Uterine blood flow increases significantly during human pregnancy, which ensures normal fetal development. In addition to growth and remodeling of uterine vasculature, there is a significant decrease in uterine vascular resistance resulting from increased relaxation and decreased contraction of the uterine artery. The mechanisms in adaptation of uterine artery contractility to pregnancy are complex, and are not fully understood. The proposed studies will investigate the molecular mechanisms of steroid hormones in the adaptation of uterine circulation during pregnancy, and will help provide a mechanistic basis for understanding clinical problems associated with mal-adaptation and abnormal pregnancy that lead to many fetal development abnormalities including intrauterine growth restriction, as well as maternal cardiovascular disorders including hypertension in pregnancy. In addition, these studies will provide very useful information in understanding fetal origins of cardiovascular disease, which is one of the most provocative recent findings in modern medicine.

Agency
National Institute of Health (NIH)
Institute
National Heart, Lung, and Blood Institute (NHLBI)
Type
Research Project (R01)
Project #
5R01HL089012-05
Application #
8214511
Study Section
Special Emphasis Panel (ZRG1-EMNR-H (02))
Program Officer
Mitchell, Megan S
Project Start
2008-02-01
Project End
2014-01-31
Budget Start
2012-02-01
Budget End
2014-01-31
Support Year
5
Fiscal Year
2012
Total Cost
$357,514
Indirect Cost
$134,764
Name
Loma Linda University
Department
Other Basic Sciences
Type
Schools of Medicine
DUNS #
009656273
City
Loma Linda
State
CA
Country
United States
Zip Code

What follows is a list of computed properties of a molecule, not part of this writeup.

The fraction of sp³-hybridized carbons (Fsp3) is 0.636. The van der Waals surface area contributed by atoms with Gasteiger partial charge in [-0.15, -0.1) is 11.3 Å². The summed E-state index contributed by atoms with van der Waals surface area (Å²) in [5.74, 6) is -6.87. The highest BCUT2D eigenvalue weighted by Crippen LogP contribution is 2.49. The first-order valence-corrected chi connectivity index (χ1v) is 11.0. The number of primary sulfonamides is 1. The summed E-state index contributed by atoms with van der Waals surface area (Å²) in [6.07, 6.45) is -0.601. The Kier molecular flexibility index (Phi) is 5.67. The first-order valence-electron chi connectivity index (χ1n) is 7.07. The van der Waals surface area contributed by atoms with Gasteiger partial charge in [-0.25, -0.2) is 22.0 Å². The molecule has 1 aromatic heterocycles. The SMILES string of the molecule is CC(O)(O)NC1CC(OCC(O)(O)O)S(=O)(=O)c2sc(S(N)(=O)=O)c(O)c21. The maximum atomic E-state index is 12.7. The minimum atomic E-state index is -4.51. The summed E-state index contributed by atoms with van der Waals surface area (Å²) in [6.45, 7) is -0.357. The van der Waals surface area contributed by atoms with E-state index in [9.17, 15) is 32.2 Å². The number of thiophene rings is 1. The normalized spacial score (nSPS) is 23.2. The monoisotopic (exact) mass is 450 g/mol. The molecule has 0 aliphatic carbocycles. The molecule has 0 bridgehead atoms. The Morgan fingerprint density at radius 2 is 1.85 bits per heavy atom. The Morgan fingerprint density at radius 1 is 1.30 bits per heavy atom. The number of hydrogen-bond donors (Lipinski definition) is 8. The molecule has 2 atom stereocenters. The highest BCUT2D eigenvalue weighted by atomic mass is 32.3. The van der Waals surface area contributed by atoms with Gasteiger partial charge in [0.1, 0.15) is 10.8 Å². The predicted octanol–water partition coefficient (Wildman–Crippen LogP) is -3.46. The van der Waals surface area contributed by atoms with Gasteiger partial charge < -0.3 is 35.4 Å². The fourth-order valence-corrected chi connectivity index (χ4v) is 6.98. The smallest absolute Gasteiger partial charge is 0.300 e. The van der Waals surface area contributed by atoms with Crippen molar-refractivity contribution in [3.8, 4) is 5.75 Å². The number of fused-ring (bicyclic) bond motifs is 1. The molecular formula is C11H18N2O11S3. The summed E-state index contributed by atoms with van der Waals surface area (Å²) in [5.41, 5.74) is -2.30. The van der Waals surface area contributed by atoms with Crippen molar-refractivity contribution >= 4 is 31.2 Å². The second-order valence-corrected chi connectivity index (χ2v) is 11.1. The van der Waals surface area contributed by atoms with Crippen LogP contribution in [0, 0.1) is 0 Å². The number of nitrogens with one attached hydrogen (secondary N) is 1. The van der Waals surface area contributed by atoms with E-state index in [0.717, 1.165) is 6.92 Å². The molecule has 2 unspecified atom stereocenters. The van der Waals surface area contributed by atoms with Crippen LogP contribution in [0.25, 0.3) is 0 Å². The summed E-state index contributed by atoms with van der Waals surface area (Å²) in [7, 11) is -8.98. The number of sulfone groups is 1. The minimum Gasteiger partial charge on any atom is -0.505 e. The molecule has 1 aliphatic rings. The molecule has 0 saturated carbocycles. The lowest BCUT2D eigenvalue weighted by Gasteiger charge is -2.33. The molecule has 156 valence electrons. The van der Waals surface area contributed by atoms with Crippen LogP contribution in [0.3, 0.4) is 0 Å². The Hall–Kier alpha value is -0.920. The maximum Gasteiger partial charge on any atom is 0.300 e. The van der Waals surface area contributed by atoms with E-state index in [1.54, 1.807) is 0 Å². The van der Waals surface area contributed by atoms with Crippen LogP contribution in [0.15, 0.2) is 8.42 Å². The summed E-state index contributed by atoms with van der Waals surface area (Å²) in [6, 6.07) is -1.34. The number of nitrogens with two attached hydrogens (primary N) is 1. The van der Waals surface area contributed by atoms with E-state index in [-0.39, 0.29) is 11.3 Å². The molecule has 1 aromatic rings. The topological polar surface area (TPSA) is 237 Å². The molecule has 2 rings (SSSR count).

92350
Zhu, Ronghui; Huang, Xiaohui; Hu, Xiang-Qun et al. (2014) Gestational hypoxia increases reactive oxygen species and inhibits steroid hormone-mediated upregulation of Ca(2+)-activated K(+) channel function in uterine arteries. Hypertension 64:415-22
Chen, Man; Dasgupta, Chiranjib; Xiong, Fuxia et al. (2014) Epigenetic upregulation of large-conductance Ca2+-activated K+ channel expression in uterine vascular adaptation to pregnancy. Hypertension 64:610-8
Xiao, Daliao; Zhu, Ronghui; Zhang, Lubo (2014) Gestational hypoxia up-regulates protein kinase C and inhibits calcium-activated potassium channels in ovine uterine arteries. Int J Med Sci 11:886-92
Ma, Qingyi; Xiong, Fuxia; Zhang, Lubo (2014) Gestational hypoxia and epigenetic programming of brain development disorders. Drug Discov Today 19:1883-96
Xiao, DaLiao; Dasgupta, Chiranjib; Li, Yong et al. (2014) Perinatal nicotine exposure increases angiotensin II receptor-mediated vascular contractility in adult offspring. PLoS One 9:e108161
Zhu, Ronghui; Xiao, DaLiao; Zhang, Lubo (2013) Potassium channels and uterine vascular adaptation to pregnancy and chronic hypoxia. Curr Vasc Pharmacol 11:737-47
Chen, Man; Xiong, Fuxia; Zhang, Lubo (2013) Promoter methylation of Egr-1 site contributes to fetal hypoxia-mediated PKC? gene repression in the developing heart. Am J Physiol Regul Integr Comp Physiol 304:R683-9
Zhu, Ronghui; Hu, Xiang-Qun; Xiao, Daliao et al. (2013) Chronic hypoxia inhibits pregnancy-induced upregulation of SKCa channel expression and function in uterine arteries. Hypertension 62:367-74
Li, Yong; Xiao, Daliao; Yang, Shumei et al. (2013) Promoter methylation represses AT2R gene and increases brain hypoxic-ischemic injury in neonatal rats. Neurobiol Dis 60:32-8
Paradis, Alexandra; Zhang, Lubo (2013) Role of endothelin in uteroplacental circulation and fetal vascular function. Curr Vasc Pharmacol 11:594-605